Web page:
There was a time that I didn’t cotton to paisley. That was after high school and during those first “professional years” following college graduation. The years at my college may be best filed under “experimental” in terms of wardrobe, although there was always a dinner jacket hanging in the closet, just in case.
Up on the shelf in the library there is a book entitled “Paisley Goes with Nothing: A Man’s Guide to Style”. It is billed as a witty and insightful book, written by an editor of InStyle magazine and a comedy writer.
I don’t remember much about it, truth be told. But the title sticks with you.
Especially if you disagree with it, as I do. Paisley goes beautifully with tweed and oxford cloth. It’s the pocket square that’s throwing me off today, but I may just live with it.
The design itself, that sort of crescent shaped teardrop bit, is of Indian and Persian design. The design, when first imported to Europe, got so popular in the 1700’s that it was outlawed in France to give the French fabrics a chance in the market. (Of course the restriction didn’t hold up and the popularity of paisley fabrics gave birth to the toile de Jouy industry.)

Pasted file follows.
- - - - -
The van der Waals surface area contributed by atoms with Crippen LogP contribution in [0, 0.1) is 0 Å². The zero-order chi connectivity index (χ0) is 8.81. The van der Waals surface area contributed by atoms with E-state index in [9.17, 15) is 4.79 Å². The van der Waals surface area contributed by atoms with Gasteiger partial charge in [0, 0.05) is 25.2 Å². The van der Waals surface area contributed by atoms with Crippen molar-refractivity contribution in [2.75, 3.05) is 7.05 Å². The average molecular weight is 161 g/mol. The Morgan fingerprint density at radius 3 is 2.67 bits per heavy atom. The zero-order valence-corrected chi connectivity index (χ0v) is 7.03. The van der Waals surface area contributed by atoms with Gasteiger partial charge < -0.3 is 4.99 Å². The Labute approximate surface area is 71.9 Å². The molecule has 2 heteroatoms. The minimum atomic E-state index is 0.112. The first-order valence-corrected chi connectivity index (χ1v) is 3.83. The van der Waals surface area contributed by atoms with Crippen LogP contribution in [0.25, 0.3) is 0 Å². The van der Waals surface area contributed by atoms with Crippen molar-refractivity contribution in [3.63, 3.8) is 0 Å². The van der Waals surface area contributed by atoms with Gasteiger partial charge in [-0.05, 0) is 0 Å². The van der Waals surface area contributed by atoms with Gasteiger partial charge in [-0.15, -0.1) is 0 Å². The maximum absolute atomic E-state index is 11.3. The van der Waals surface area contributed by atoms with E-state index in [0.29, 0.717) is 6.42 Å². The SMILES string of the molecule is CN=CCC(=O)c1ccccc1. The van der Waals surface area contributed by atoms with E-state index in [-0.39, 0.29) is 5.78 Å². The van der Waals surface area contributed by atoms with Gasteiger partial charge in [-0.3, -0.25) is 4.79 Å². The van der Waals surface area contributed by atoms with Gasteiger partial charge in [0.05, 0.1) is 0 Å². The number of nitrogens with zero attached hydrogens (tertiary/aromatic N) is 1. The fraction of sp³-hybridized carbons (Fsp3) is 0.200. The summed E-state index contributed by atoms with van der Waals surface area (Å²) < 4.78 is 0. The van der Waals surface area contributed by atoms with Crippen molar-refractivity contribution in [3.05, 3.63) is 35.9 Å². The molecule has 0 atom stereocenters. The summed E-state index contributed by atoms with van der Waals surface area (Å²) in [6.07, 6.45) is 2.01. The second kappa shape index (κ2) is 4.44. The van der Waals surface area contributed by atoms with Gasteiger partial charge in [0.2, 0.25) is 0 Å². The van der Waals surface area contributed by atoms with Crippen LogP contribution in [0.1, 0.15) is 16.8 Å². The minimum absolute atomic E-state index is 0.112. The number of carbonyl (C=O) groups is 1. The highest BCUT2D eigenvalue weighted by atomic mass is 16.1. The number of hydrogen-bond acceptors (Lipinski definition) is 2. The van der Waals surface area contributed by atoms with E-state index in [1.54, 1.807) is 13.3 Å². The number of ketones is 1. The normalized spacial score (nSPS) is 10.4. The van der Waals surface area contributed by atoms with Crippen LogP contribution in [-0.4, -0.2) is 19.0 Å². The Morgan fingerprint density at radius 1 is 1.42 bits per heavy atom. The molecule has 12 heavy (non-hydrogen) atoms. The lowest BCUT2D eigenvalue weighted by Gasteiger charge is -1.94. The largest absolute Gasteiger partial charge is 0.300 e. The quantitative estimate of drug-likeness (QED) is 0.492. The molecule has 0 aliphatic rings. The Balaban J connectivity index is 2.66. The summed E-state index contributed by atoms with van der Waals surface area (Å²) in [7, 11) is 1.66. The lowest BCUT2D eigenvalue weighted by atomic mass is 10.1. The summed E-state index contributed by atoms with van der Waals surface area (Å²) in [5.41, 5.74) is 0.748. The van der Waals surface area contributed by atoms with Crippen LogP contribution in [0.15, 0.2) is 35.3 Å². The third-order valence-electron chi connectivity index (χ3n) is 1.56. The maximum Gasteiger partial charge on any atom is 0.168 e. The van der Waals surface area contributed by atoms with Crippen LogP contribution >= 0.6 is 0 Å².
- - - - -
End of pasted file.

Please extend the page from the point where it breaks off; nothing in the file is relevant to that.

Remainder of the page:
We know paisley as paisley thanks to the small Scottish town from which it takes its name. During the 19th Century, soldiers who had traipsed across the colonies brought home woven shawls from Kashmir, the East India Company imported more, and soon the Scottish locals got into the swing of things, weaving on their own jacquard looms. Not content with the results, they made some modifications to their looms and soon were able to work in five colours where most other producers had to be content with two. Paisley became the foremost producer of the good stuff and by 1850, they were weaving shawls in fifteen colours. Which was roughly a quarter of the colours being woven in Kashmir….
Soon enough you could by fabric that was printed with the popular pattern, the prices dropped and paisley suddenly went with everything.
Then came the bandana and the sixties and the seventies… Which is why I was surprised that I turned up the tie I’m wearing in the photo above. It was my father’s and it was made by Seprella of London, about whom I have no knowledge. Judging by the width, it must have been made in the fifties or sixties and would have been very fashion forward for a guy like my Dad. Unless he bought it to go with this ancient Pendelton tweed jacket, which has hints of pink and blue in the brown and cream herringbone. The paisley tie was popular on college campuses during the ’30’s as sort of a rakish alternative to the striped tie with tweed jacket and flannels looks.
Paisley can be traditional. Paisley can be fashionable. And sometimes it can lend a certain style. Particularly in an Ancient Madder, which, regrettably, this tie is not. Would you wear paisley today?